Spousal Support and Alimony Facts and Tips
One and the Same

Alimony and spousal support are different terms for the same payment. Alimony comes from the Latin alimony, which means sustenance to assure the wife’s lodging, clothing, food and other necessities after separation.


A Type of Compensation

Alimony compensates a spouse for her (and sometimes now his) contribution to the home or for the development of the other spouse’s career. It is also given to make up for the financial problems of one spouse.

Not Only Women

The gender neutral term spousal support came into use in 1981, when a court ordered a woman to pay monthly support to her husband. The term alimony historically meant a support payment from a husband to a wife, and in the main, when alimony is awarded, it is the woman who receives it. A judge may order either a husband or a wife to pay support, depending on which spouse was the high earner in the relationship.

Calculation of Alimony

In most jurisdictions, judges exercise broad discretion in awarding alimony, its amount and duration. The Uniform Marriage and Divorce Act, on which many states' spousal support statutes are based, recommends that courts consider the following factors in making decisions about alimony awards: the age, physical condition, emotional state, and financial condition of the former spouse, the length of time the recipient needs education or training to become self-sufficient, the couple's standard of living, the length of the marriage, and the ability of the payor spouse to support the recipient and support himself or herself.

Types of Alimony

Alimony is mainly divided into four categories: temporary alimony, rehabilitative alimony, permanent alimony and reimbursement alimony. Temporary alimony (alimony pendent lite) is given to one spouse (usually the woman) pending a divorce. Rehabilitative alimony is given to a lesser earning spouse till she (or he) becomes self-sufficient. Permanent alimony is also given to the lesser earning spouse until the death of either one of them or until remarriage of the recipient. Reimbursement alimony is given as reimbursement for the expenses incurred by a spouse during the time of marriage.

Alimony Blues

Courts are most likely to award permanent alimony in the case of a middle-aged stay-at-home mother who faces a heroically difficult climb to reenter a job market indifferent to her stale job skills. Even though lifetime alimony is raw material for standup comedians in nightclubs, the career homemaker very often needs this protection.

Lump Sum

Sometimes, a judge awards a one-time payment known as "lump sum" spousal support.

Taxability

Communication is the single most important thing to consider when saving a marriage: really listening. Without open communications and being able to discuss issues, spouses cannot save marriages. A healthy relationship is based on open communication.

Compliance

The enforcement of alimony payments is not like child-support, which has the "teeth" of wage garnishment, liens, and other enforcement mechanisms. In the event of failure to comply, the recipient can, however, return to court to force payment in a contempt action.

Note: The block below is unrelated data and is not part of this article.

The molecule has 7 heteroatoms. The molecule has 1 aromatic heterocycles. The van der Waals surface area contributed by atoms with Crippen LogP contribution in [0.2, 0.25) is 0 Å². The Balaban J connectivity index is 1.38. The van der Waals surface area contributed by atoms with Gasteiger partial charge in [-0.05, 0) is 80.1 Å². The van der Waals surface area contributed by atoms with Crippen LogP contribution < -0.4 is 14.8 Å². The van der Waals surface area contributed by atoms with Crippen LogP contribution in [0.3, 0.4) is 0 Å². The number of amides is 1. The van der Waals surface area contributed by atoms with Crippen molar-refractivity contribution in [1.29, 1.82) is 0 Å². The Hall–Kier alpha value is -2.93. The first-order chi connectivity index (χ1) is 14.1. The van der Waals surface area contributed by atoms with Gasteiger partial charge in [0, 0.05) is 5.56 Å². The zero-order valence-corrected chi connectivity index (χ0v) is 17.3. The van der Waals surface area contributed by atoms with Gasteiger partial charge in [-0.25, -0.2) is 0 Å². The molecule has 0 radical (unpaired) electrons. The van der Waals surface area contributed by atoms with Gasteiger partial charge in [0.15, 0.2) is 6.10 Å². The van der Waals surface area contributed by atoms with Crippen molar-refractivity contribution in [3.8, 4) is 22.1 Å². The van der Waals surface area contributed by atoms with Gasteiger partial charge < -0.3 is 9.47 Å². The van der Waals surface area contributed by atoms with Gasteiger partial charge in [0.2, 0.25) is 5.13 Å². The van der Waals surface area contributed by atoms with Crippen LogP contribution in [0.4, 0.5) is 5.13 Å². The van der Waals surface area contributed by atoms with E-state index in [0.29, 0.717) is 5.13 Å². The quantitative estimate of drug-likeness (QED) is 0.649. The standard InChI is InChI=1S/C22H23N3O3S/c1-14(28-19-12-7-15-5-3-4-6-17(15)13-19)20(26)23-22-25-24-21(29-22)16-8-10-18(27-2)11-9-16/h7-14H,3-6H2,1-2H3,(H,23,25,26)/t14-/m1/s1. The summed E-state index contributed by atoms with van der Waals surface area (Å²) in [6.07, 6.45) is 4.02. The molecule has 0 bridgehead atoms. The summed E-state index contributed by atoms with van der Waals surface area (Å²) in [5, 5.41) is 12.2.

Duration

Alimony is often considered "rehabilitative," that is, ordered as long as necessary for the recipient to receive training and become self-supporting. If the divorce decree does not specify a termination date, the payments continue until the court orders otherwise. Most awards end if the recipient remarries. Termination upon the payor's death is not necessarily automatic; in cases in which the recipient spouse is unlikely to obtain gainful employment, due perhaps to age or health considerations, the court may order that further support be provided from the payor's estate or life insurance proceeds.

Alimony Trends

In the past, most alimony awards provided for payments to former wives by breadwinning former husbands. Now most marriages include two wage earners. Women are viewed as less dependent, and men may be primary parents. More and more, the tradition of men paying and women receiving spousal support is being eroded, and orders of alimony payments from ex-wife to ex-husband are on the rise.


Suggested Reading
The Spousal Support Handbook The Spousal Support Handbook
Spousal support is one of many issues that is often difficult for spouses to agree upon. Before negotiating and even signing an agreement regarding spousal support it is very important that you understand your rights and the repercussions of any actions taken.

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CALCULATION OF ALIMONY – In most jurisdictions, judges exercise broad discretion in awarding alimony, its amount and duration. The Uniform Marriage and Divorce Act, on which many states' spousal support statutes are based, recommends that courts consider the following factors in making decisions about alimony awards: the age, physical condition, emotional state, and financial condition of the former spouse; the length of time the recipient needs education or training to become self-sufficient; the couple's standard of living; the length of the marriage; and the ability of the payor spouse to support the recipient and support himself or herself.
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